Russia's harsh climate means EVs development is particularly challenging
Russia's startling paucity of electric vehicles means it is at the very start of its alternative fuel journey says the country's Renault operation, although government Ministers underline the country "is not California."
The colossal reserves of oil and gas lying under Russian soil may be a further reason for the reticent uptake of electric vehicles, but so too is the country's extremely harsh winter climate, which mitigates against other early adopters' enthusiasm.
"In Russia we have only 1,000 [electric vehicles] in the country so we are at the very beginning of this road, said Renault Russia deputy managing director, Tatiana Redko at this week's International Economic Forum (SPIEF 18) in St Petersburg.
"It is true for electric vehicles, you need to have charging stations – in Russia we have [only] 250 chargers for 1,000 electric vehicles even though there is a government resolution they should be set up at fuel stations. Companies such as Total and Shell are looking at starting up charging stations at their fuel stations.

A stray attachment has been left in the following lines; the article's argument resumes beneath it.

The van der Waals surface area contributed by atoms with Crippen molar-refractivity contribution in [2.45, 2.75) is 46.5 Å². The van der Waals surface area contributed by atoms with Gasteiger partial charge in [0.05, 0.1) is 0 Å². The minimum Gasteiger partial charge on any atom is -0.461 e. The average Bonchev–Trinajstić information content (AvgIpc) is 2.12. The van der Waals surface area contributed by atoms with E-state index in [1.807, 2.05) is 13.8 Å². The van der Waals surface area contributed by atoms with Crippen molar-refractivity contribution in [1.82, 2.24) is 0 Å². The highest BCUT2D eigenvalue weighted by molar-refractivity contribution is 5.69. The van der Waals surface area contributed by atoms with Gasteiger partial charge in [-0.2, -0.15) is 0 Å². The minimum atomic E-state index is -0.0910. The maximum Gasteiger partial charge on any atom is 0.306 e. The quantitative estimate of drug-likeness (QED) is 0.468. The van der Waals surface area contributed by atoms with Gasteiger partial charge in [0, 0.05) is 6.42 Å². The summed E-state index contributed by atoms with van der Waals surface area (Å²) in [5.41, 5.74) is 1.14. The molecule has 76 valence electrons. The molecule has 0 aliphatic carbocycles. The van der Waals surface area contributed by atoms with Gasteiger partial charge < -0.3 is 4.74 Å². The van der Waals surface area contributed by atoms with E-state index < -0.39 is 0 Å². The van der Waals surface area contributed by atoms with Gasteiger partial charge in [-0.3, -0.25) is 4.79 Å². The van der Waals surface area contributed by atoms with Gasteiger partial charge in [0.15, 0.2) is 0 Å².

"It is important to follow the changes in how electric vehicles are used because [conventional] cars are consumers of gasoline and therefore oil. Things are changing and demand is changing. We have to talk about the future because we will spend the rest of our lives there."
Addressing the same discussion panel in St Petersburg with the title: 'Infrastructure of the Future – How Should Business and Authorities Adapt to the New Environment?' – Russian Deputy Minister of Energy Pavel Sorokin insisted even traditional energy sources in the country could pave the way financially for emerging alternative fuels to be developed.
"I represent oil and gas; it is like a dinosaur in the new digital world," said Sorokin. "Oil and gas in Russia are one of the drivers of investment – [they] are also on of the major components of the digital revolution. In the oil market we are talking about trillions of roubles in production alone. This is the only sector of our economy which can attract such investment.
"Electric vehicles – everybody talks about them – it seems to be a sort of hype. Are you going to build a factory to [manufacture] the spare parts for 1,000 electric vehicles in Russia and charging stations? We are not California here."
But the Renault Russia deputy managing director used the evolution of consumer habits to make a case for adoption of new mobility, citing home ownership and car sharing among several examples.
"The institution of private property has evolved over time," she added. "People have to process a lot of information and people prefer to use things they can throw away. [There is also] globalisation, urbanisation and global migration.
"[Some have said] Every three years people will change a job, a flat, possibly they will transfer mortgages. We have [also] seen Moscow get into a car sharing boom. We are represented in seven out of 13 operators in Moscow."